Quitting teaching doesn't help studentsAs a colleague of...


September 07, 1996

Quitting teaching doesn't help students

As a colleague of the Woodlawn Middle School teachers interviewed in ''Teachers give grading policy an F'' (Aug. 25), I'd like to offer the following points for consideration.

Teaching strategies must include a variety of learning styles. Your commendable hard work may be wasted if it is all focused on getting students to fit into a limited path for success. Also, when the majority of one's energy is focused in fitting students into a narrow vision, it's easy to overlook options for individuals success.

I wonder what educational course work and training these teachers received. Some educators have not had adequate training in diverse pedagogic strategies, in up-to-date educational psychology, multiple intelligences theory and metacognition. It is also still common to see teachers who assume a ''classical'', ''academic,'' ''Western'' body of knowledge and strategies is the indisputable center of an educational program. A teacher who has had great success as a student with a certain educational approach may automatically replicate the approach that worked for her.

Many parents at Woodlawn are very conscientious. Both parents and students can immediately sense if a teacher is not interested in seeking the best for that child. Frustration is understandable, particularly when a teacher feels passionate about her subject. As difficult and time-consuming as it may be, a teacher must determine additional strategies to give more students success.

I am reminded of the metaphor of the beginning teacher crossing a bridge. When she starts her crossing, it is natural to be focused on herself. We are concerned about whether or not we will be successful. At some point in the crossing, however, most teachers begin to make the students the center of our profession. By the time we get to the other bank, our educational program is child-centered. Some of us may not yet have crossed over to the other side.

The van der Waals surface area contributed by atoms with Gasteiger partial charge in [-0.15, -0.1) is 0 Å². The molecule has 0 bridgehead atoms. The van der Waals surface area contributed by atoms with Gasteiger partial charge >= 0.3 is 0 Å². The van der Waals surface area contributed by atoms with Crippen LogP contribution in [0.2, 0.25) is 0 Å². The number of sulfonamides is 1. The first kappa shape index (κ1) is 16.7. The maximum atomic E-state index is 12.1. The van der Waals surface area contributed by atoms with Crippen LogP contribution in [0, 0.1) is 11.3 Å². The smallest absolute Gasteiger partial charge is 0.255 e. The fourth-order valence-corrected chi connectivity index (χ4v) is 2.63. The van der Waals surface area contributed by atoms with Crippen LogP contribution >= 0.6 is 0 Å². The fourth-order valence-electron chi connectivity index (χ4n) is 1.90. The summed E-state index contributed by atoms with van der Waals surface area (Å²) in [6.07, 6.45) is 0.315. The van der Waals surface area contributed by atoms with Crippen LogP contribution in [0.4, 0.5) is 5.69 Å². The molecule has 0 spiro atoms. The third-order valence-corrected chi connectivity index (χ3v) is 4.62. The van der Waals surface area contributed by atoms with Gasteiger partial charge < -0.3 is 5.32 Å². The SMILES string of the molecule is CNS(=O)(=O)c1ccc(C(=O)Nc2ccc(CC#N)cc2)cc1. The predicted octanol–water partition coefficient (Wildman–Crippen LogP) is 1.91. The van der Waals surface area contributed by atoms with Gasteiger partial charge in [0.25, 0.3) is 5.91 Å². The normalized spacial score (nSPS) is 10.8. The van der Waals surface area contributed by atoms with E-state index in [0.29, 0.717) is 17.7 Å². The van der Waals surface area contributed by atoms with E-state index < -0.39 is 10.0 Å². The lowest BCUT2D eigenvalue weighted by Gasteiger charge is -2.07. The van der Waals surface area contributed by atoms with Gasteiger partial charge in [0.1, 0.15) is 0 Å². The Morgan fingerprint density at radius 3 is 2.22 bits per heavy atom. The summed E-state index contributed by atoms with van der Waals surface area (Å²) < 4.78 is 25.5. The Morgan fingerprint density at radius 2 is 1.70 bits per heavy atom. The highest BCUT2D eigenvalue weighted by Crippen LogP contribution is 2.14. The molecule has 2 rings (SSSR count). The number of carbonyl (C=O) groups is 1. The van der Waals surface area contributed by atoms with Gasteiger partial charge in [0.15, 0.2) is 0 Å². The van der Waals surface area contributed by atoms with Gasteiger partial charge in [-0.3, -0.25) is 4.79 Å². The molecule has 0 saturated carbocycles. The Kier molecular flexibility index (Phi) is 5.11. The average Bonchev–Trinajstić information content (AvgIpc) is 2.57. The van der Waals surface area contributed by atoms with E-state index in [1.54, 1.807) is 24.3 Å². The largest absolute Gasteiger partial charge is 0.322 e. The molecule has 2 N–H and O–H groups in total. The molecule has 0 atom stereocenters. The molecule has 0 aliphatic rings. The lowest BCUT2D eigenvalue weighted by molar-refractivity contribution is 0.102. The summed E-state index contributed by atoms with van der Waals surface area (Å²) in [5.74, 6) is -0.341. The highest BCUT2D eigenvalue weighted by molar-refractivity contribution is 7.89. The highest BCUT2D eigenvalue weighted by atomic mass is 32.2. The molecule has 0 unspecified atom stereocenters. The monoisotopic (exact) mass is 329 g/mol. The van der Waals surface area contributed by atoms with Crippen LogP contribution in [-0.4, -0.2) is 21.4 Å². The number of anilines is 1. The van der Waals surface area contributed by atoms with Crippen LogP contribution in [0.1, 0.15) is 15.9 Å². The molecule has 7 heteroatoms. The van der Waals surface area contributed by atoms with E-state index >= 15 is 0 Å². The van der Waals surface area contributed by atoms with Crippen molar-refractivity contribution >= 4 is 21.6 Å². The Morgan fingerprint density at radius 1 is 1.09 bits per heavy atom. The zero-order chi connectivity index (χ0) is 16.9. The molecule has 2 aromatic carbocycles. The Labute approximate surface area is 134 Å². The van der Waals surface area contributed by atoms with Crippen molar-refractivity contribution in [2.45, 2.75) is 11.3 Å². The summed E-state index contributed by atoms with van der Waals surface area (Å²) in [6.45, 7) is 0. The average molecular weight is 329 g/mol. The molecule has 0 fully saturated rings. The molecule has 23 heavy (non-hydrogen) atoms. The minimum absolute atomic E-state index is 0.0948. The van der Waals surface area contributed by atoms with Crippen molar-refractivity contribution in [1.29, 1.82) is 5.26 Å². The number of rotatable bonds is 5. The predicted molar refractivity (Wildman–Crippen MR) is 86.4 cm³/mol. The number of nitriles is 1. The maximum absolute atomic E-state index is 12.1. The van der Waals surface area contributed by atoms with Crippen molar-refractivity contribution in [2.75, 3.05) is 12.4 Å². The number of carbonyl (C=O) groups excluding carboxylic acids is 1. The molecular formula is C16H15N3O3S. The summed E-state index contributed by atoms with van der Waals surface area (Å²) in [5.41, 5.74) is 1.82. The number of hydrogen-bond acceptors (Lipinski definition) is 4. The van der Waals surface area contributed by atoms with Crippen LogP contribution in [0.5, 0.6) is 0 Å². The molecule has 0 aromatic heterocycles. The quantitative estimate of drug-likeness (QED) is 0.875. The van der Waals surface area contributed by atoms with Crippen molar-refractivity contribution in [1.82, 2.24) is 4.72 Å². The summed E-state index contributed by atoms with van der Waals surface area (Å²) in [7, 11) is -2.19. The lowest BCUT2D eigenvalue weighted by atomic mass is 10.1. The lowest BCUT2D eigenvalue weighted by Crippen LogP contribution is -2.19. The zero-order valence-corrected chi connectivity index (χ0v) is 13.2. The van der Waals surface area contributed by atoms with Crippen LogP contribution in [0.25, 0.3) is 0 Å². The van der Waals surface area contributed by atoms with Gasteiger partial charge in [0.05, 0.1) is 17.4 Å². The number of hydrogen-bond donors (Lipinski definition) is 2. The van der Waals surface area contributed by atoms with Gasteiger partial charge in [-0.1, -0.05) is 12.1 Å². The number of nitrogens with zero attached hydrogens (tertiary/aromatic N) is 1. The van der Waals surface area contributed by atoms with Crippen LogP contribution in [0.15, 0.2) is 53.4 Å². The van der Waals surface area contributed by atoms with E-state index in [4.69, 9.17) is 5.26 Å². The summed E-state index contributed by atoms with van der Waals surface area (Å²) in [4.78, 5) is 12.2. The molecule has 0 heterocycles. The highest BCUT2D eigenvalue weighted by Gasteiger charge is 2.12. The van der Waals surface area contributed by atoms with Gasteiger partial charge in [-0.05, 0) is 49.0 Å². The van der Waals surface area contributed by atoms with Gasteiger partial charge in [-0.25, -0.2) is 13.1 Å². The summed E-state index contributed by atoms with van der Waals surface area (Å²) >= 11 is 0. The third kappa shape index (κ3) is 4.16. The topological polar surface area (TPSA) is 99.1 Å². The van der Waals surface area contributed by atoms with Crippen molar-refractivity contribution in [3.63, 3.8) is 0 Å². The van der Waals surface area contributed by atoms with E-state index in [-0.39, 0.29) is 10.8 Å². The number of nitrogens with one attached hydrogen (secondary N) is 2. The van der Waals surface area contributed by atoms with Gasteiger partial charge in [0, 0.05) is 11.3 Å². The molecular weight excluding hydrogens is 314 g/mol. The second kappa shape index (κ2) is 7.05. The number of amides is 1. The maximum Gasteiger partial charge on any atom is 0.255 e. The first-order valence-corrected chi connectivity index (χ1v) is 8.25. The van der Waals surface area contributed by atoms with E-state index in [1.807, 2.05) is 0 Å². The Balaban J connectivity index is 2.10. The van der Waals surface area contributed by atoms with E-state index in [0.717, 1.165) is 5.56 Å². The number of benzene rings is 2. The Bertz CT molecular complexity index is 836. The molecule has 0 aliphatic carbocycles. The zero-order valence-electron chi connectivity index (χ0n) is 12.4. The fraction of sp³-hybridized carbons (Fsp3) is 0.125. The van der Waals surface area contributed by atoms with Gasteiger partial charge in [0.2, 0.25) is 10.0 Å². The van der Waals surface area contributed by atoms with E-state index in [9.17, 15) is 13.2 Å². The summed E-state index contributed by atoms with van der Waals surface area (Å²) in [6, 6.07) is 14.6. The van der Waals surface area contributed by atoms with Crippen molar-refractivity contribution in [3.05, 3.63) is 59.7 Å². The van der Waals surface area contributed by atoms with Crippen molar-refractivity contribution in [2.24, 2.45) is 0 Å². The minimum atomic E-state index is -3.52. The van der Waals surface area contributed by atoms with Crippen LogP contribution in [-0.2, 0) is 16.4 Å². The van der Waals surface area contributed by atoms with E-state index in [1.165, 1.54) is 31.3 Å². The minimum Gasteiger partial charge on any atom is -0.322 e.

Monica Rastegar


I have been teaching for six years at Woodlawn Middle School. I started my teaching career there. I have seen some wonderful things happen, some wonderful positive changes. I was very excited at the start of this year. Then I read Marego Athans' article.

Well, I'm still excited because I work with so many caring, committed, creative, talented students, teachers, staff, parents and community members. I'm concerned about the effect teachers who quit have on students left behind. I care so much about the students I teach I feel it would take something truly awful to convince me to leave. What is the message when teachers quit? The message is ''We give up on you,'' even if that is not the intention of the quitters.

I know the system is not perfect. I see things wrong with it, but I choose to stay and help create positive change within. It can be done because I see the influence I have had on my students. Test scores and retention rates do not always tell the whole story. I feel the rapport I have developed with them along with continually learning different ways to teach will help them to succeed. Quitting will not help them to succeed, high teacher turnover will not help them to succeed. I choose to stay. I think I am needed if public education is going to have a future.

Lois Brooks


Hooray for two teachers not afraid to speak out about a system that only creates more problems. It is a crime that the majority of young people cannot read. Those who can read usually don't understand. If people (young or old) cannot read they cannot pursue any other subjects.

If a child cannot do second-grade work, how can he or she be expected to do work in a higher grade? Just because someone said they will feel better about themselves does not mean they can do the work.

When I attended school you were not passed until you satisfactorily completed the work in that grade.

We had a class called ''opportunity.'' When it was obvious that a child could not do any better in or pass a grade (after repeated stays in that grade), he or she was sent to ''opportunity.''

All children are not able to function in classroom settings. Some are self-starters. Some are like the old Model T Fords, and have to be cranked to start. Some just vegetate because this is not something they can do. Some people could do better with additional help. Some do not. In an era where "Word Perfect" replaces teaching children to spell, and digital replaces the telling of time, why should a child study or try?

So where does this leave us? Good teachers leave the system or get stressed out trying to teach children. Children become adults devoid of knowledge, who can't read and soon can't even hold a conversation because they have nothing to talk about.

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